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51 amazing things to do in NYC in January

51 amazing things to do in NYC in January
Photograph: Courtesy CC/Flickr/Anthony Quintano

Dynamite things to do

Coney Island Polar Bear Club New Year’s Day Swim Coney Island Boardwalk; Jan 1; $40 suggested donation
Would you believe us if we told you a dip in the Atlantic is great for a hangover? Even if you don’t buy it, cheering those brave—or crazy—enough to take the plunge will stir you from your stupor. The Coney Island Polar Bear Club’s annual New Year's Day Swim invites hundreds of swimmers (without the benefit of blubber, underfur or guard hairs) to venture out into the ocean. All that’s required to take part in this brisk tradition are warm clothes, sneakers you don’t mind ruining (or surf boots, if you’ve got them) and the fortitude to actually go through with it. Membership is not required, but if you're planning on taking the plunge, help the organization raise funds for Camp Sunshine, a charity that supports children (and their families) who have life-threatening illnesses. Meet on the Boardwalk at Stillwell Ave, Coney Island, Brooklyn. Suggested donation $40. 

43rd Annual Poetry Project Marathon St. Mark’s Church in-the-Bowery; Jan 1; $25, seniors, students and members $20
Chances are your attention will be shorter than normal today, which is just fine: This 43th anniversary of the 12-hour literary soiree features bite-size readings and performances by around 150 poets, dancers and musicians.  

No Pants Subway Ride; locations TBA a week before the event; Jan 8; free
One of the best and most amusing NYC events in January is the No Pants Subway Ride, created by Improv Everywhere’s Charlie Todd. In 2002, the funny fella produced the first-ever event and posted it on YouTube, where the short clip quickly gained popularity. Now it has turned into one of the group's most anticipated events, as thousands of New Yorkers continue the funny tradition on subway cars across Gotham. The official after party will be at Bar 13 (13th St and University Place). See Improv Everywhere's Twitter page (use #NPSR @ImprovEvery) or do so on the Facebook event page. R.S.V.P. is not required to participate.

Vogue Knitting LIVE! New York Marriott Marquis; Jan 13-15; various times and price points
Times Square, the obvious place to take your interests to an almost unhealthy extreme, becomes a veritable temple to knitting for a full weekend during Vogue Knitting LIVE!. Craft nuts can shop for patterns, hooks, needles and every kind of yarn (care for some bison or possum fiber?) at an international marketplace or check out dozens of classes and lectures catering to all levels of stitching mastery.

New York Boat Show Javits Center; Jan 25-29; various times; $16, kids 15 and under free
If your life, your love and your lady is the sea, then you'll be more than satisfied by this five-day nautical convention, which features a vast variety of yachts, sailboats and more. Plus, you'll have an opportunity to sharpen your boating skills with interactive workshops, test the waters on land through a boating simulator and more. 

AC2: An Intimate Evening With Anderson Cooper and Andy Cohen, Beacon Theatre; Jan 27 at 8pm; tickets start at $152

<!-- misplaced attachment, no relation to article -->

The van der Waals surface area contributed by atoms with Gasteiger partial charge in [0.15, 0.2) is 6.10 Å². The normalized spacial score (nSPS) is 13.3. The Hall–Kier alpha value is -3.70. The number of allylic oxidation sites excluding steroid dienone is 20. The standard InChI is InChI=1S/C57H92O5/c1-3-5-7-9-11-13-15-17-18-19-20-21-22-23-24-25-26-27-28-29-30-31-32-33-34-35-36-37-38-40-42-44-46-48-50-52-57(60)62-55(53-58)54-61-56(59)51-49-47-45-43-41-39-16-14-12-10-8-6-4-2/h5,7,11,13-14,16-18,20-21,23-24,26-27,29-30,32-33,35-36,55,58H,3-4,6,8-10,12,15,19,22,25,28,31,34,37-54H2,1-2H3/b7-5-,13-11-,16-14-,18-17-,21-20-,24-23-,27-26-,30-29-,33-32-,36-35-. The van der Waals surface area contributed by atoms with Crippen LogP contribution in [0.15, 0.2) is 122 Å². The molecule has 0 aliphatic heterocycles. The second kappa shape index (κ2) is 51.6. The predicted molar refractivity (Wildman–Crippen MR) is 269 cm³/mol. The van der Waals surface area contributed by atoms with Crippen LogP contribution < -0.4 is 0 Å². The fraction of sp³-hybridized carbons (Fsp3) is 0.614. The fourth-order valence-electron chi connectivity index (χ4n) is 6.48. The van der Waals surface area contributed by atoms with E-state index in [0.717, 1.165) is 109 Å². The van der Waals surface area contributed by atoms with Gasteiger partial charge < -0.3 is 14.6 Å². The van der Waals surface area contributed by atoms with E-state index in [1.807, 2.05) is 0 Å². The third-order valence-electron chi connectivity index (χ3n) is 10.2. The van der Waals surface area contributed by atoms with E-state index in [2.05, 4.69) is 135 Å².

Fun fact: a mutual friend set the two TV personalities up on a blind date years ago. A romantic connection didn’t happen, but surprisingly enough, Cooper and Cohen became best friends since then. Catch their touring talk show when it comes to the city for a no-holds-barred conversation that’s sure to be entertaining. 

Hilarious comedy shows 

Jerry Seinfeld: The Homecoming, Beacon Theatre; Jan 5 at 9:30pm; tickets start at $123
The Long Island–raised comedian and creator of “Comedians in Cars Getting Coffee” started a yearlong residency at the Beacon in early 2017. Lucky for us, he decided to extend it into the new year.  

We Are Thomasse Peoples Improv Theater; Jan 5; $5
We Are Thomasse, the British-American duo that's been compared to both Monty Python and Key & Peele, serves up sharp wit and lightning-quick sketch comedy at its monthly show.

Nothing Important! One and One; Jan 6, 13, 20, 27; free
One and One hosts this local talent showcase every Friday, with Phil Stamato, Daniel Raderstrong and Matt Leary wrangling acts from across town to headline the bill. Past guests have included Myq Kaplan, Shane Torres and Aparna Nancherla. After the show, performers get the weekend started by joining the audience for a lively afterparty. 

Art School Acid Dropout The Creek and the Cave; Jan 20; free
Artist Grand Lindahl invites you to laugh, drink and draw at his monthly show. While comedians tell stories, audience members draw what they hear with paper and crayon. Plus, a guest artist graces each show (like New Yorker cartoonist Erik Bergstrom) to talk about their work and play a game, like an impromptu caption contest. That dreamer creative locked deep inside can live again for one sweet night. 

Test Pilots The Creek and the Cave; Jan 21; free
Hardworking funnyman Dan King writes a pilot script for a new sitcom every month. Watch as fellow comedians help him bring his doomed-yet-hilarious ideas to life in a late night table reading.

We Might Just Kiss: A Female Improv Event Magnet Theater; Jan 30; $7
Seasoned improvisers Megan Gray and Christina Dabney host this ongoing night of girl-on-girl comedy at celebrated improv haven Magnet Theater.

Can't-miss LGBT events 

Divine Decadence The Glove; Jan 1; free